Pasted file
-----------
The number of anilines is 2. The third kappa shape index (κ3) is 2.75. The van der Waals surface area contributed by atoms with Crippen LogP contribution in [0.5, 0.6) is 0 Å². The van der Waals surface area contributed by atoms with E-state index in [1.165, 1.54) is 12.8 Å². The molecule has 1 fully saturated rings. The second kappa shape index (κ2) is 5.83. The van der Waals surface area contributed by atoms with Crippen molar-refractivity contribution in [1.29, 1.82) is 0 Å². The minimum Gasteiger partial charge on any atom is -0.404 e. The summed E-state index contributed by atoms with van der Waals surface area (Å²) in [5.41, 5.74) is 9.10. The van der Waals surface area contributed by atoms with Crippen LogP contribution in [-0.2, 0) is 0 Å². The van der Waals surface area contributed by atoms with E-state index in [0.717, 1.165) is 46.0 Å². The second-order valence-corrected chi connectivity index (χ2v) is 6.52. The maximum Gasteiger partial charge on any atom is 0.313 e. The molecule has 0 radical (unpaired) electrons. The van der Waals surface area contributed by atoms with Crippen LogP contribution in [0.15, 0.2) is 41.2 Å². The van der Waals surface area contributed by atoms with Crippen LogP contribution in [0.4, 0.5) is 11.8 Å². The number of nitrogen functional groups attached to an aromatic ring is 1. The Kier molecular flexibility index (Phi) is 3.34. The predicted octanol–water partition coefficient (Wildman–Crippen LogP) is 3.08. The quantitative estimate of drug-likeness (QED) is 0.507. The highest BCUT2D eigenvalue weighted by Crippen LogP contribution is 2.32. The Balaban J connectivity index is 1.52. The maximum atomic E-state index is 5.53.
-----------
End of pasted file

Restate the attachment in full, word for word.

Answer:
The number of anilines is 2. The third kappa shape index (κ3) is 2.75. The van der Waals surface area contributed by atoms with Crippen LogP contribution in [0.5, 0.6) is 0 Å². The van der Waals surface area contributed by atoms with E-state index in [1.165, 1.54) is 12.8 Å². The molecule has 1 fully saturated rings. The second kappa shape index (κ2) is 5.83. The van der Waals surface area contributed by atoms with Crippen molar-refractivity contribution in [1.29, 1.82) is 0 Å². The minimum Gasteiger partial charge on any atom is -0.404 e. The summed E-state index contributed by atoms with van der Waals surface area (Å²) in [5.41, 5.74) is 9.10. The van der Waals surface area contributed by atoms with Crippen LogP contribution in [-0.2, 0) is 0 Å². The van der Waals surface area contributed by atoms with E-state index in [0.717, 1.165) is 46.0 Å². The second-order valence-corrected chi connectivity index (χ2v) is 6.52. The maximum Gasteiger partial charge on any atom is 0.313 e. The molecule has 0 radical (unpaired) electrons. The van der Waals surface area contributed by atoms with Crippen LogP contribution in [0.15, 0.2) is 41.2 Å². The van der Waals surface area contributed by atoms with Crippen LogP contribution in [0.4, 0.5) is 11.8 Å². The number of nitrogen functional groups attached to an aromatic ring is 1. The Kier molecular flexibility index (Phi) is 3.34. The predicted octanol–water partition coefficient (Wildman–Crippen LogP) is 3.08. The quantitative estimate of drug-likeness (QED) is 0.507. The highest BCUT2D eigenvalue weighted by Crippen LogP contribution is 2.32. The Balaban J connectivity index is 1.52. The maximum atomic E-state index is 5.53.